1. Interest Savings

By paying off my entire mortgage in just over three years, I was forced to pay only $6,000 in interest payments instead of the $70,000 that I would have incurred by carrying my mortgage the full 30 years.

Why not put your extra money to work?

Investing in real estate with Fundrise gives you a convenient way to start investing in real estate starting at just $500.

  1. An Expedited Goal

Goals are incredibly powerful because they transform your mind from “I can’t” to “How can I?” If I would have kept my mortgage and put my additional money toward investments like the general population was telling me to do, I would not have gone to the trouble of decreasing my expenses or increasing my income. I would have simply put a portion of my earnings into the market and gone about my life as usual. But, with a goal of paying down $54,500 of debt in one year, changing my current lifestyle became serious business! This mortgage payoff goal drove me to new heights, and accomplishing this goal was simply fantastic!

  1. There’s no longer a risk of the bank taking my home

I have heard of it happening before. A couple pays down their home mortgage for many years and only has $50,000 more to pay on their $200,000 home, but suddenly, they both lose their jobs and cannot pay the mortgage. At this point, the bank legally has the right to take the house from them completely because the note is not fully paid for. I never wanted to find myself in this situation. The peace of mind that came from paying my mortgage off early was priceless.

Beyond this, I would love to invest in real estate, but I have seen the peril of taking out multiple loans at the same time. There were many successful real estate tycoons that had 10+ mortgages taken out for rental properties.

They were cash flow positive on their investments and everything was going great, but then the market turned and the bank needed their money back. The bank called in their notes and these “wise” real estate investors couldn’t sell their properties for the amount they owed the bank. Just days earlier they were on top of the world, but in just a moment’s time they were flat on their faces – bankrupt.

I definitely don’t want to repeat the mistakes of these men that have over-leveraged their investments. Instead, I have paid off my mortgage so that I can invest in real estate with cash.

  1. An Amazing Cash Flow

With no mortgage and a reduced yearly expense (due to my work to lower costs last year), I can live quite comfortably on just $10,000 a year. This gives me a TON of extra cash each month. Initially, I’ll load up my checking account as it pays out 3% interest, and then I’ll invest in other small ventures, like Motley Fool investing, until I have enough to purchase a rental home for approximately $60,000. With the additional cash flow from the rental, I can save up the next $60,000 even faster to buy the next one (and so on and so-forth). Within just ten years, I could easily have a million dollars’ worth of real estate.

I Would Pay Off the Mortgage Every Time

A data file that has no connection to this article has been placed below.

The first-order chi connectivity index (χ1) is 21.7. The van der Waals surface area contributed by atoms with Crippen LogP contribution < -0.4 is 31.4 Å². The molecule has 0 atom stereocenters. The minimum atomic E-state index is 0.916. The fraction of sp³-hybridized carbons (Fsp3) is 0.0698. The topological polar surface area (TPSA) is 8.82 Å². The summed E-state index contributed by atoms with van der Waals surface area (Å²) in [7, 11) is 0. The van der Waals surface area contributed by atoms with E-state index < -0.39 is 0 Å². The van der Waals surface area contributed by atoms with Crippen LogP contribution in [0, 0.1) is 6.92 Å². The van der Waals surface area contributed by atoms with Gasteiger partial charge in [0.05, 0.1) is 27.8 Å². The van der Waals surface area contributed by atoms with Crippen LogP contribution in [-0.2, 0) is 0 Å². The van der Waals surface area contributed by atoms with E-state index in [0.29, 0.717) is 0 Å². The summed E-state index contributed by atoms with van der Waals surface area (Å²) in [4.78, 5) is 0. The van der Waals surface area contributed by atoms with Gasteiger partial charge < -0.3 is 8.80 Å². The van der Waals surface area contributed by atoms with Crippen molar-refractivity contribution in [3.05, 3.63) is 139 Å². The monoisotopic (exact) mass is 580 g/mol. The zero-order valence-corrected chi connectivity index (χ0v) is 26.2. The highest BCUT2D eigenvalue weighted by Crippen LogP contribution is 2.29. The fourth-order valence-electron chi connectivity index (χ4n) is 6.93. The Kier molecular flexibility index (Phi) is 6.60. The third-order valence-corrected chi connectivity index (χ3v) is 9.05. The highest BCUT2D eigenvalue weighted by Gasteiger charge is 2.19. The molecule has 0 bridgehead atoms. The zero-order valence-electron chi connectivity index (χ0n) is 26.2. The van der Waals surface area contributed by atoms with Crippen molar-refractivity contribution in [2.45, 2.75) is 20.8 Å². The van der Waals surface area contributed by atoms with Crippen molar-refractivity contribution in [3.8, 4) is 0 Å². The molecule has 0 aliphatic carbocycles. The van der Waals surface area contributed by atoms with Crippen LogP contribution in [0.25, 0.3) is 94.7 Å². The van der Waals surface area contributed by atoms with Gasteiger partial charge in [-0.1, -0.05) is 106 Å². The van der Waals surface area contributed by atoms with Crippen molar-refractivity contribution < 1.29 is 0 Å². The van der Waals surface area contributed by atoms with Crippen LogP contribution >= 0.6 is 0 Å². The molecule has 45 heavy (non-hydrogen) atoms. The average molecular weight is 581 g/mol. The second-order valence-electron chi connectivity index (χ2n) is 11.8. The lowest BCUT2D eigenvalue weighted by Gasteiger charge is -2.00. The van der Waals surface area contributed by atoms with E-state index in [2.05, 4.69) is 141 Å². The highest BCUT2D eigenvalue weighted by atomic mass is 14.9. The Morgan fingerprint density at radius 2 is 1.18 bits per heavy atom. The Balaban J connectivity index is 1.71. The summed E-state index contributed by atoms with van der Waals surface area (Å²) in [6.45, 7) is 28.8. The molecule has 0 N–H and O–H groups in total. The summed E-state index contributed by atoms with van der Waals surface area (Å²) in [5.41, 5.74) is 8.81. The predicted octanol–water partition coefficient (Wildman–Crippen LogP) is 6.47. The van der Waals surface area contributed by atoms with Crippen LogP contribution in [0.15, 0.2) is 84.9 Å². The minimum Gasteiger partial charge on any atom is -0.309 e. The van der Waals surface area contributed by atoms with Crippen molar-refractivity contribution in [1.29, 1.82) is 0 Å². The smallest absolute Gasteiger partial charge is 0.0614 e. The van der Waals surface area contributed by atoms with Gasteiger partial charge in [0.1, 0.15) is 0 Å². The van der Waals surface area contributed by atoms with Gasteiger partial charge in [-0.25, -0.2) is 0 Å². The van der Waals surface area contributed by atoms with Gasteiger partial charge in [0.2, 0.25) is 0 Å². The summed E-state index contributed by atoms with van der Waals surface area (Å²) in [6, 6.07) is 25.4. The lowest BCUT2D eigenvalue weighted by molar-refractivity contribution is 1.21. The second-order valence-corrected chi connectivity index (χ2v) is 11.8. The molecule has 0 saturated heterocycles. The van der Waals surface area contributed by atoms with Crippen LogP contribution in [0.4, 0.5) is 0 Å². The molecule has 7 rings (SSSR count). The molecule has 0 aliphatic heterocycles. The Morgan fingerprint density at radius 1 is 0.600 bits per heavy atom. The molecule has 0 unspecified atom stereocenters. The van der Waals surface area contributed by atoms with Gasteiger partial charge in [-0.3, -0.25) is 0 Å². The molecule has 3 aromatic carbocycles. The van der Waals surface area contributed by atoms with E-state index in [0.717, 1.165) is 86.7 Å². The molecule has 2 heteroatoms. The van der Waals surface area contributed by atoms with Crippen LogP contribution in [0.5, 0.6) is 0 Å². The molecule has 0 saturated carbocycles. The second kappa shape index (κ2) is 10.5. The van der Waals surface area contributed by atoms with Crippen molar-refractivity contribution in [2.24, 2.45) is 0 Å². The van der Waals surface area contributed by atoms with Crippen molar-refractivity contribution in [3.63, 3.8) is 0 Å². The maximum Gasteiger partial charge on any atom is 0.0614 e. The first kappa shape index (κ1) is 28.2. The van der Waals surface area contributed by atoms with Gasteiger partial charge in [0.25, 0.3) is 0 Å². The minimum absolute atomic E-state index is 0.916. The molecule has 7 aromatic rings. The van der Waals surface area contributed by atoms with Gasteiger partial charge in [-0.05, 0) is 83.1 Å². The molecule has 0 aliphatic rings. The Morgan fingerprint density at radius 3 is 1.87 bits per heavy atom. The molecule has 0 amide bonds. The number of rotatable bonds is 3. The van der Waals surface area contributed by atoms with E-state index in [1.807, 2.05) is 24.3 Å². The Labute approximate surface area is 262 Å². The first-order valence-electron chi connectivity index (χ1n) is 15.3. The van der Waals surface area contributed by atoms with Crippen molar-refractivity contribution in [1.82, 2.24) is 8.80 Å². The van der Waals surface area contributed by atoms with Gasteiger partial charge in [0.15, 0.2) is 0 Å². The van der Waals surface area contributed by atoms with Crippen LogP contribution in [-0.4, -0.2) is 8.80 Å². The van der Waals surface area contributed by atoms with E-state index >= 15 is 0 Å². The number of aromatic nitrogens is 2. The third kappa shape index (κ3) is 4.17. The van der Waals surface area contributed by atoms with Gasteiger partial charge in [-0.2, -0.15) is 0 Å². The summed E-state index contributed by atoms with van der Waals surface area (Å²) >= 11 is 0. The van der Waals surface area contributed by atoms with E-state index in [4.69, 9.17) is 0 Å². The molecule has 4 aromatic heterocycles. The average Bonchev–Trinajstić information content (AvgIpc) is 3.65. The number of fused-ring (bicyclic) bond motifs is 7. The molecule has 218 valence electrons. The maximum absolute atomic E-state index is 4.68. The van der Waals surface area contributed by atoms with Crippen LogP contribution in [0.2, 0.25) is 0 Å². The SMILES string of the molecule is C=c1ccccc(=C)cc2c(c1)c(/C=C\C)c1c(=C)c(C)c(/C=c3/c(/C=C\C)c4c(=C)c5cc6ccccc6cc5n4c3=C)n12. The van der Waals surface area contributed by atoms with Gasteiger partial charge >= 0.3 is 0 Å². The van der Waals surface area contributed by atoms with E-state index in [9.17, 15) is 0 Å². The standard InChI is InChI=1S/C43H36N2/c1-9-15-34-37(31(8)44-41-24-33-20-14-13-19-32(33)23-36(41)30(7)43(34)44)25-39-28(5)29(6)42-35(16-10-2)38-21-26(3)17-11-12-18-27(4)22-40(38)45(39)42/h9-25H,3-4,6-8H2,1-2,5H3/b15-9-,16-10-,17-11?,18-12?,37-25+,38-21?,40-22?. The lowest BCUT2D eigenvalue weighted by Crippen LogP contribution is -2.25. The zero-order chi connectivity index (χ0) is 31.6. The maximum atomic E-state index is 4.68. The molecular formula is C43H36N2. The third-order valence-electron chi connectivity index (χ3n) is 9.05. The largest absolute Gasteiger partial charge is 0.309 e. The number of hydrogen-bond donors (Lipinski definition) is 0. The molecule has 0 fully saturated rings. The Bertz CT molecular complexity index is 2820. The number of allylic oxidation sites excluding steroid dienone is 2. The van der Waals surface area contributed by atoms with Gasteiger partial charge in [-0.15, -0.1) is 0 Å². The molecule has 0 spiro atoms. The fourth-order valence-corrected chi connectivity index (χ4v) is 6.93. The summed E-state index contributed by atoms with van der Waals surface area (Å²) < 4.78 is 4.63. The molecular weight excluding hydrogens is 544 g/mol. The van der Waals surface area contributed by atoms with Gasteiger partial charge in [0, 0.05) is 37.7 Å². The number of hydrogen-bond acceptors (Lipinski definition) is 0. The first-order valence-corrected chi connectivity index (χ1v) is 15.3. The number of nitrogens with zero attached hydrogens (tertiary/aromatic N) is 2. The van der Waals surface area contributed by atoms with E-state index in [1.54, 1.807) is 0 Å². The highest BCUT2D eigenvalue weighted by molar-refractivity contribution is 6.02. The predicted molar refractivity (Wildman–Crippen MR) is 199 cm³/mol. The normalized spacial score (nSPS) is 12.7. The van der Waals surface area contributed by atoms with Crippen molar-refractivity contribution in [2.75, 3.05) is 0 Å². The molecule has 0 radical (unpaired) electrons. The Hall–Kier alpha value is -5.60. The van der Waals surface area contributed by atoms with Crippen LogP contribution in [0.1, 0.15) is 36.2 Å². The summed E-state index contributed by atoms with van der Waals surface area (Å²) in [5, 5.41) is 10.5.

I absolutely love being debt free and would highly recommend it to anyone that is seriously considering it. Living is cheap, stress is low, and the income just keeps accumulating! For all the people that recommended putting the money in the market, I wonder if any of them have even started yet?

Would you pay off your mortgage early?

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Jeremy Biberdorf
Jeremy Biberdorf

About the Author:

Jeremy Biberdorf is the founder of Modest Money. He's a father of 2 beautiful girls, a dog owner, a long-time online entrepreneur and an investing enthusiast.

119 thoughts on “Why I Would Pay Off My Mortgage Over Investing in the Market”

  1. This article is garbage. I could attack eight different points that have already been attacked, but the main one some people have not touched, is that the sp500 pays dividends. Annual compound interest with dividends gives the sp500 a great return.

  2. Totally idiotic article by someone who cannot make more than $10,000 a year and seems to want o live like a pauper.
    I have a $1.2 million dollar house with a mortgage balance of $325,000.I can refinance at 3.875% for 30 years FIXED.
    I can remortgage for $825,000. I can take the extra $500,000 and can reinvest in solid private senior debt at 10%, thus pocketing an extra $50,000 a year and use some of the money to pay all of the mortgage debt.

  3. DO NOT FOLLOW THIS ARTICLE!!! this is very simple, what did the writer do once he had extra cash flow? okay, so obviously he was strapped for cash for many years as he was paying off his mortgage. So he missed the entire benefit of having a mortgage. If your ultimate plan is to use your cash flow to create wealth, then why would you want to wait so long. Keep the tax deductible loan, and instead of paying it down quickly just simply invest the extra cash right away. If done properly you will benefit from the tax deductions and grow your wealth at the same time. I find it funny how he doesn’t understand this point and still writes an article advising others.